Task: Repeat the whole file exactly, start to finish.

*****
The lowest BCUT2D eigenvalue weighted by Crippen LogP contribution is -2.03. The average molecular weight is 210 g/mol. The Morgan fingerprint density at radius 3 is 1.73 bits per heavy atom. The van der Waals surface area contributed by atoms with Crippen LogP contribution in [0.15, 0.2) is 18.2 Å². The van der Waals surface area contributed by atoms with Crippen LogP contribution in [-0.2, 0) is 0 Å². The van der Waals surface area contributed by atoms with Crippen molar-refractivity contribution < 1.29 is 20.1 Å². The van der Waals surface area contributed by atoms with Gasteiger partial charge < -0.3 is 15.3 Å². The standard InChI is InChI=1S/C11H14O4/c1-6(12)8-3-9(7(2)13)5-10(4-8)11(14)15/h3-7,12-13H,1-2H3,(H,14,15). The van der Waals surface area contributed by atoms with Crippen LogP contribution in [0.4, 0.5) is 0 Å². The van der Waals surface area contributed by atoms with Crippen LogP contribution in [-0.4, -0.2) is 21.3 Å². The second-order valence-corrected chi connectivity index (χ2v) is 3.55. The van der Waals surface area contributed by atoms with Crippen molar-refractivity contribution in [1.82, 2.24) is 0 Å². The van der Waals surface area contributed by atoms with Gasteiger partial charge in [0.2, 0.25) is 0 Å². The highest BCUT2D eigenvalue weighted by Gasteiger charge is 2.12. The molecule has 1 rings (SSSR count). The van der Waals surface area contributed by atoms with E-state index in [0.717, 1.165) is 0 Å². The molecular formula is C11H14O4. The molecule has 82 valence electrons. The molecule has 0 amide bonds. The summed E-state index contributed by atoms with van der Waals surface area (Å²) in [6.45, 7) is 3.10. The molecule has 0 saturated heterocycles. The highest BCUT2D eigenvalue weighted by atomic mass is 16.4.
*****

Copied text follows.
The lowest BCUT2D eigenvalue weighted by Crippen LogP contribution is -2.03. The average molecular weight is 210 g/mol. The Morgan fingerprint density at radius 3 is 1.73 bits per heavy atom. The van der Waals surface area contributed by atoms with Crippen LogP contribution in [0.15, 0.2) is 18.2 Å². The van der Waals surface area contributed by atoms with Crippen LogP contribution in [-0.2, 0) is 0 Å². The van der Waals surface area contributed by atoms with Crippen molar-refractivity contribution < 1.29 is 20.1 Å². The van der Waals surface area contributed by atoms with Gasteiger partial charge < -0.3 is 15.3 Å². The standard InChI is InChI=1S/C11H14O4/c1-6(12)8-3-9(7(2)13)5-10(4-8)11(14)15/h3-7,12-13H,1-2H3,(H,14,15). The van der Waals surface area contributed by atoms with Crippen LogP contribution in [0.4, 0.5) is 0 Å². The van der Waals surface area contributed by atoms with Crippen LogP contribution in [-0.4, -0.2) is 21.3 Å². The second-order valence-corrected chi connectivity index (χ2v) is 3.55. The van der Waals surface area contributed by atoms with Crippen molar-refractivity contribution in [1.82, 2.24) is 0 Å². The van der Waals surface area contributed by atoms with Gasteiger partial charge in [0.2, 0.25) is 0 Å². The highest BCUT2D eigenvalue weighted by Gasteiger charge is 2.12. The molecule has 1 rings (SSSR count). The van der Waals surface area contributed by atoms with E-state index in [0.717, 1.165) is 0 Å². The molecular formula is C11H14O4. The molecule has 82 valence electrons. The molecule has 0 amide bonds. The summed E-state index contributed by atoms with van der Waals surface area (Å²) in [6.45, 7) is 3.10. The molecule has 0 saturated heterocycles. The highest BCUT2D eigenvalue weighted by atomic mass is 16.4.